Instead Jones borrowed $2,500 from a sister and built a machine he dubbed "The Blue Monster." It was the first practical Nautilus, a pullover-torso model. Liza made the upholstery for it. Jones loaded it onto a trailer and drove nonstop to a weight-lifting meet in Los Angeles, arriving with $7 and an expired credit card in his pocket. People were interested. In 1971 the Kansas City Chiefs became the first pro team to buy the machine, and Jones says a year or so later he turned down $15 million from a group of investors who wanted 49% of his company.
To call Nautilus a weight-lifting machine is a vast oversimplification. The core of the apparatus is a small cam fashioned in the shape of the interior of a nautilus seashell, the cam's silhouette being similar to an archer's bow. Basically the cam allows resistance to be varied throughout the exercise so that as the strength of the muscles changes, the load they are asked to move varies correspondingly. The result is minimal exercise time and maximal muscle growth and strength gain. Jones recommends that workouts on his machines be restricted to 45-minute sessions three times a week.
"At first people don't believe it," says Nautilus advocate Casey Viator. "I was skeptical, like everybody else who thought they had to work out four hours a day seven days a week to get any results." Viator won the 1971 Mr. America title after training on Nautilus equipment. Now he is 23, has a 31-inch waist, a 51-inch chest and upper arms that are almost 19 inches in circumference. He stands 5'8" and weighs a bit over 200 pounds. He follows no special diet. In fact, on a recent promotional trip across the country, Viator never skipped the bread, potatoes or dessert. And he has not done sit-ups in three years because Jones calls them superfluous.
Viator was part of a controversial Nautilus project termed the Colorado Experiment that was conducted in May of 1973 at Colorado State University. In 28 days, under the supervision of Dr. Elliott R. Plese, a professor of physical education, and several other faculty members, Viator showed an increase of 63.2 pounds of muscular mass while exercising on Nautilus machines. In that period, he took part in 14 high-intensity workouts, each averaging almost 34 minutes.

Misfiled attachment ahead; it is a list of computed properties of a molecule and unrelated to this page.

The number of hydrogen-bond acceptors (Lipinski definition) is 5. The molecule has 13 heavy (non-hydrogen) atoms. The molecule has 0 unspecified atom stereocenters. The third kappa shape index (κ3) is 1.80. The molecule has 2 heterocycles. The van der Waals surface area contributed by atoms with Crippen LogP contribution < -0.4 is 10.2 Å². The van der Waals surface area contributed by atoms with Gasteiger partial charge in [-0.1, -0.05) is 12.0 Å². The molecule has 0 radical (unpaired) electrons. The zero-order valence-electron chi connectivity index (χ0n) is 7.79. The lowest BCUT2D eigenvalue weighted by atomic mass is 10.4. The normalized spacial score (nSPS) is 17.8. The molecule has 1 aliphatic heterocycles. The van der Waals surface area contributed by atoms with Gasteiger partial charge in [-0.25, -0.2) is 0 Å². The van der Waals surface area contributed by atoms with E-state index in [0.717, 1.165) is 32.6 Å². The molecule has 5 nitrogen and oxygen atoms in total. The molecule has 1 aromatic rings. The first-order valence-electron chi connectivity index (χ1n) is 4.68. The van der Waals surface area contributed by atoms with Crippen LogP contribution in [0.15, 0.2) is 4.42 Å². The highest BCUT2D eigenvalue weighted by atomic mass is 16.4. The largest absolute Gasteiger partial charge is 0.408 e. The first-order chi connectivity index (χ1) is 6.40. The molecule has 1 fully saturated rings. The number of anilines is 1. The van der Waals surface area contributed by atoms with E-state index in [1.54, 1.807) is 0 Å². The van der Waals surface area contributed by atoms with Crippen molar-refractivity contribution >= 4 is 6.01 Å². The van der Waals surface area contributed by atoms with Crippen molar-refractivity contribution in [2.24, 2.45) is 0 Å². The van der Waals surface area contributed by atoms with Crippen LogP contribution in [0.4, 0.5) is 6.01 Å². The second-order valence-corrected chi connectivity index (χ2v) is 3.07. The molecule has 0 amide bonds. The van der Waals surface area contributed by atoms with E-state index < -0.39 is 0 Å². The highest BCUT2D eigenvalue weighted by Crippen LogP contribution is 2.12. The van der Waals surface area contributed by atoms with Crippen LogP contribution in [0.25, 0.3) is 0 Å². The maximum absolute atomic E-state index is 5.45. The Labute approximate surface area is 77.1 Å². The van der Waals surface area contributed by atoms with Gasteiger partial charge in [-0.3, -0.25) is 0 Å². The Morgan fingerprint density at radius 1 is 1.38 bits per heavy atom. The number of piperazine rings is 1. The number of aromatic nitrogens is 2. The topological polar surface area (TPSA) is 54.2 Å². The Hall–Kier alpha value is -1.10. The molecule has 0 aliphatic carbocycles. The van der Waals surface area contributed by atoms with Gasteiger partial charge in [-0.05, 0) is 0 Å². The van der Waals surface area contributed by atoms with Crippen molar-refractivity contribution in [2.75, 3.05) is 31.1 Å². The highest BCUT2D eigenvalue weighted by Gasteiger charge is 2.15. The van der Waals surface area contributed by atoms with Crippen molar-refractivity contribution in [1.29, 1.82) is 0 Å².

To be sure, there were extenuating circumstances. Viator had lost part of a finger in an industrial accident four months before and had not trained since. His weight and strength had declined appreciably, so he could be expected to make some gains upon resuming training. But the results were spectacular. "If I hadn't witnessed it, I don't think I could believe it," Plese noted a year later.
Many people still refuse to accept the result. A competitor in the weight-training field claimed that the "before" photos had been retouched to make Viator appear smaller. One Colorado State educator was so shocked by Viator's transformation that he badgered Jones and Plese for the "secret" food supplement that he thought must be responsible for the additional weight. Jones finally told him, "It's elephant dung. I discovered a tribe of super warriors in Africa who used it in their diet."